Neoliberalism for the Common Good? Public Value Governance and the Downsizing of Democracy

Published date01 July 2014
Date01 July 2014
Adam Dahl is a doctoral candidate
in political science at the University of
Minnesota. He also holds a Dissertation
Fellowship from the American Council
of Learned Societies and the Mellon
Foundation. His research employs historical
approaches to study the intersection of
democratic theory and American politics.
More specif‌i cally, his dissertation examines
how settler colonialism and racial exclusion
shaped the development of democratic poli-
tics and culture in the nineteenth-century
United States.
Joe Soss is Cowles Chair for the Study
of Public Service at the University of
Minnesota, where he holds faculty positions
in the Hubert H. Humphrey School of Public
Affairs, Political Science, and Sociology.
His research explores the interplay of
democratic politics, societal inequali-
ties, and public policy. He is particularly
interested in the politics of social division
and marginalization. His most recent book
is Disciplining the Poor: Neoliberal
Paternalism and the Persistent Power
of Race.
496 Public Administration Review • July | August 2014
Public Administration Review,
Vol. 74, Iss. 4, pp. 496–504. © 2014 by
The American Society for Public Administration.
DOI: 10.1111/puar.12191.
Adam Dahl
Joe Soss
University of Minnesota
is article raises a set of cautions regarding public value
governance along two dimensions. First, it questions
the common claim that public value governance poses
a direct challenge to the economistic logic of neoliberal-
ism. Second, although public value is often presented as
a democratizing agenda, leading works sidestep foun-
dational questions of power and conf‌l ict and advance
prescriptions that are at odds with important demo-
cratic values. Without attending to these problems, the
public value concept risks producing a new variant of
neoliberal rationality, extending and strengthening the
de- democratizing, market-oriented project that its propo-
nents seek to overturn.
The language of “public value” has emerged
in recent years as an inf‌l uential new idiom
for ef‌f orts to reform governance.  e con-
cept blends old commitments to the common good
with newer aspirations for performance-centered
public management. As a political project, it mounts
a challenge to the market models and interests that
have transformed governance over the past several
decades.  is “neoliberal turn” prevails today, pub-
lic value scholars argue, because public authorities
lack a coherent alternative to discourses that frame
governance in exclusively economic terms. Older
notions of the public good have been too vague to
provide practical direction and evaluative criteria for
governance (Bozeman 2002). Public value passes this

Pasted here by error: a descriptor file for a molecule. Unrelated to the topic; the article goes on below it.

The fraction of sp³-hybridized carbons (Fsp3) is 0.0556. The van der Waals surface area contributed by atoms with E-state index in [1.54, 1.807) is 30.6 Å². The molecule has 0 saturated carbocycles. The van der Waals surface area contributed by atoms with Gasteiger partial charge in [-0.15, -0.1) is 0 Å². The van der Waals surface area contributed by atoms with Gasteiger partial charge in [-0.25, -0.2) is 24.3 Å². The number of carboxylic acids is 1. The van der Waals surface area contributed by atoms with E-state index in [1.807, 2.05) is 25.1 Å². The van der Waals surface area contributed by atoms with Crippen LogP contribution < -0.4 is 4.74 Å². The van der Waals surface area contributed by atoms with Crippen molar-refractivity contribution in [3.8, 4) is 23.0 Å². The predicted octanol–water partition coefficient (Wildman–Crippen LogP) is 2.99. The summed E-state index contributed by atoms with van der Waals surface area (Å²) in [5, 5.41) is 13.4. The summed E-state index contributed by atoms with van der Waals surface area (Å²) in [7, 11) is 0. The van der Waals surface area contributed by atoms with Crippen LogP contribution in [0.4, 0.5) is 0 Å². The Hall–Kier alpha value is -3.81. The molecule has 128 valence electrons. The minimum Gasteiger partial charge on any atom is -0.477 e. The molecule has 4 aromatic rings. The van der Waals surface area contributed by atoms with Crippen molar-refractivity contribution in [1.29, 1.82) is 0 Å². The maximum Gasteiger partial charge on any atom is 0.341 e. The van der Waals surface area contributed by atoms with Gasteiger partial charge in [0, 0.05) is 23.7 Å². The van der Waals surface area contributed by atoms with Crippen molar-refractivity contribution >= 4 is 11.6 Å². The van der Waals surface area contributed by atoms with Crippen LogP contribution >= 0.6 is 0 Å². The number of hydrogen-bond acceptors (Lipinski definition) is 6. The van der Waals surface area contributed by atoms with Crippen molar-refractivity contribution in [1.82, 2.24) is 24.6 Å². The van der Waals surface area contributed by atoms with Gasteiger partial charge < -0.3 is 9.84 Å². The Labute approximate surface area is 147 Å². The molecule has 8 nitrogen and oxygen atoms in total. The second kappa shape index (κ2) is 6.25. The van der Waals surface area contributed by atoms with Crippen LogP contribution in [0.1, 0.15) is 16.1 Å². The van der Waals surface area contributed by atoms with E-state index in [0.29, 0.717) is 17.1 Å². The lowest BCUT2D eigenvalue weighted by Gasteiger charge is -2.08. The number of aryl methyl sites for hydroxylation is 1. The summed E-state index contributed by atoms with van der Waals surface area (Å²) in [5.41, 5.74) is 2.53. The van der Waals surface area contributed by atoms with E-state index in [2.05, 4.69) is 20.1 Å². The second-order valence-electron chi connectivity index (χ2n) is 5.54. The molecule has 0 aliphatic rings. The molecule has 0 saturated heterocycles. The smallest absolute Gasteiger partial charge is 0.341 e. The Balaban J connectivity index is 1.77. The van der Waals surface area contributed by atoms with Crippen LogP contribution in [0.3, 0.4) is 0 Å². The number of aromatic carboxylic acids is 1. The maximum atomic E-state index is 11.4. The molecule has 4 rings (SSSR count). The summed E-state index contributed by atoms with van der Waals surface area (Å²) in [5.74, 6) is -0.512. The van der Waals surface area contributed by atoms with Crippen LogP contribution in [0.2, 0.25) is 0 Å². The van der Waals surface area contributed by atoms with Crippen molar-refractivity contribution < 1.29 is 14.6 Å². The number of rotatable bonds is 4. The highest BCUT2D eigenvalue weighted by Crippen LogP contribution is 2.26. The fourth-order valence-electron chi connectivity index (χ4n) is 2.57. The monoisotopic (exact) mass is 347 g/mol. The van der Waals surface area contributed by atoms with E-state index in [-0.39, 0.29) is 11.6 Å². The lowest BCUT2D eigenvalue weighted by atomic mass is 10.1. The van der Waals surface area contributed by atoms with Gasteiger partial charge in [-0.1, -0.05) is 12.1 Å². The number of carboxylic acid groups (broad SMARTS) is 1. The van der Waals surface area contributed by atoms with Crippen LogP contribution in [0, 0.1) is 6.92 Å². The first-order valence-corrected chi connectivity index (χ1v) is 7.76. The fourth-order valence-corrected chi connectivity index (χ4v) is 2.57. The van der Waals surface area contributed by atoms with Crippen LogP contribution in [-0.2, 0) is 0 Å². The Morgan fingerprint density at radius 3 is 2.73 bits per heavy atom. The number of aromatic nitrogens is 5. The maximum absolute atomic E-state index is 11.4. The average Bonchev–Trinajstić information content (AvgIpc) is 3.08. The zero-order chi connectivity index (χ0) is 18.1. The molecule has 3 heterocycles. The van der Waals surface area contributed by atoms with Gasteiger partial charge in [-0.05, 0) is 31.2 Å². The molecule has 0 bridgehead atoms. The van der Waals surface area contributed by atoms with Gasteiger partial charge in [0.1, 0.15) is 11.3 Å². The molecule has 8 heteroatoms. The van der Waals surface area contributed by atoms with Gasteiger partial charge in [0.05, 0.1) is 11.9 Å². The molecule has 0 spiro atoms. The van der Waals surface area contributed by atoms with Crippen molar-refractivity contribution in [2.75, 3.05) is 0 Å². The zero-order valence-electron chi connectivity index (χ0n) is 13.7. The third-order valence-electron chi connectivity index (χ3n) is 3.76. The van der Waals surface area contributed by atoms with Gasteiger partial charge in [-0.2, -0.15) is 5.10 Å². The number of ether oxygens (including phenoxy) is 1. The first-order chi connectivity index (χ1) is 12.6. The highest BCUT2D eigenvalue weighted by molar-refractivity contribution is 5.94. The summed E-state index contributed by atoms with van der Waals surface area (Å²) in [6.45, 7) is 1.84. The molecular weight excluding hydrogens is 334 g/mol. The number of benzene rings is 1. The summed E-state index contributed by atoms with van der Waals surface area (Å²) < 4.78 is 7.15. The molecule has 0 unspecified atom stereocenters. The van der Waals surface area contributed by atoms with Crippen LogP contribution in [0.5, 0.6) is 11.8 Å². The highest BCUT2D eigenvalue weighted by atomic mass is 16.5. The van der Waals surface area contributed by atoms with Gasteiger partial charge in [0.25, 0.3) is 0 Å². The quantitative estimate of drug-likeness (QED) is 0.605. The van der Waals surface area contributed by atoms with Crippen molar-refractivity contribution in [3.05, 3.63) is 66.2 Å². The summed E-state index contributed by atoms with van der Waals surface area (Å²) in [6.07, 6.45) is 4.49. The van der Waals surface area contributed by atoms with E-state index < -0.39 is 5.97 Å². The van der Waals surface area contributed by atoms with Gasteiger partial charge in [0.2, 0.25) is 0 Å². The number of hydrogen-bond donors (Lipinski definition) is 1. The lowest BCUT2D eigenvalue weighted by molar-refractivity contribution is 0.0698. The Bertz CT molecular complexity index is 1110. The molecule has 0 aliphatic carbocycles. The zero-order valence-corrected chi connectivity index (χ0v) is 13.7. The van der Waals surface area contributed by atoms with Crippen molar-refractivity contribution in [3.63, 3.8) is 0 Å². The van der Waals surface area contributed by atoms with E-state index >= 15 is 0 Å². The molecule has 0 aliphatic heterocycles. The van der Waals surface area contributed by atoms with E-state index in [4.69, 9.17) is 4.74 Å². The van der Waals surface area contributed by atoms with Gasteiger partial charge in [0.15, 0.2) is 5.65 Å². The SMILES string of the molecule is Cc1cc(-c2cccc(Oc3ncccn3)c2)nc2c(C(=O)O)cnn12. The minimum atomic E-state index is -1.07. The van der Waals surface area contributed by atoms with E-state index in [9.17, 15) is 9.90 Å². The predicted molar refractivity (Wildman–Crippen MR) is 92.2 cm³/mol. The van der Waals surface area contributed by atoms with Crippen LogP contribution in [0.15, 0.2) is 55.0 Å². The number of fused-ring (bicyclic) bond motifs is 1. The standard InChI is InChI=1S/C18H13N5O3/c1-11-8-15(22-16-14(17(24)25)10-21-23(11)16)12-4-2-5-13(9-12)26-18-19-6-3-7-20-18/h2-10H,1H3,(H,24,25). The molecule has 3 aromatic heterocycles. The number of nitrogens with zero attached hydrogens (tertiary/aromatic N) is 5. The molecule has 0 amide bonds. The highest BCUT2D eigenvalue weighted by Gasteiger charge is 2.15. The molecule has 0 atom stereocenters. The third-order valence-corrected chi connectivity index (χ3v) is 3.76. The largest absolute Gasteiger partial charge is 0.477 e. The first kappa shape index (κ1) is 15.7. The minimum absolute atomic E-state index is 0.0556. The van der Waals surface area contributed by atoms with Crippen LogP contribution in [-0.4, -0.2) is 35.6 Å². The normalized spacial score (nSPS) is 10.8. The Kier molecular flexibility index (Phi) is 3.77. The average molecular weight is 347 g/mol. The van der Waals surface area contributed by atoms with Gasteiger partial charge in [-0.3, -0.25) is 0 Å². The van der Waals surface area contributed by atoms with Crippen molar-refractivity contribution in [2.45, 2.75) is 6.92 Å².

litmus test and, at the same time, allows for a robust
defense of the public sector
against its critics (Benington
and Moore 2011). By ground-
ing governance in the pursuit of
public value, proponents aim to
displace neoliberal rationalities
that privilege market solutions,
diminish democracy, and serve private interests at the
expense of the common good.
e rise of public value models also ref‌l ects a longer
historical shift in public authority from “govern-
ment” to more collaborative, multisector modes of
“governance” (Pierre 2000). Along with its many practi-
cal consequences, this shift has had signif‌i cant implica-
tions for democratic theory. Dissatisf‌i ed with the limits
of representative government, scholars have pursued
democratizing reforms in a host of extra-electoral
realms such as public budgeting, service provision,
planning, and policy implementation (Fischer 2009,
67). In the process, they have taken up questions of
participation, citizenship, inclusion, and equality
that were previously of interest mainly to democratic
theorists (Fung 2006; Quick and Feldman 2011).
New modes of “governance-driven democratization
have also encouraged democratic theorists to confront
new questions and practical considerations related to
their concepts. Because these governance models locate
democratic politics outside the formal institutions of
liberal democracy, they represent a relatively new fron-
tier in democratic theory (Bevir 2010; Warren 2009).
us, for democratic theorists as much as for scholars
of governance, the time is ripe for dialogue regarding
the political implications of public value governance.
Against this backdrop, our article raises questions and
concerns along two dimensions. First, we question the
extent to which public value governance challenges
the economistic logic of neoliberalism. Although they
oppose laissez-faire ef‌f orts to roll back the state, public
value models derive much of their logic from market
templates.  e resulting parallels make public value
less of a challenge to neoliberalism than one would
surmise based on the stated
intentions of its proponents.
Because their logics are congru-
ent, public value governance is
highly vulnerable to assimilation
into the dominant rationality of
neoliberal governance. In this
manner, public value models may ultimately reinforce
and extend neoliberalism by embedding market logics
more deeply in progressive uses of state power.
Second, although public value is often promoted
as a democratizing agenda, leading works sidestep
Neoliberalism for the Common Good? Public Value
Governance and the Downsizing of Democracy
We question the extent to
which public value governance
challenges the economistic logic
of neoliberalism.

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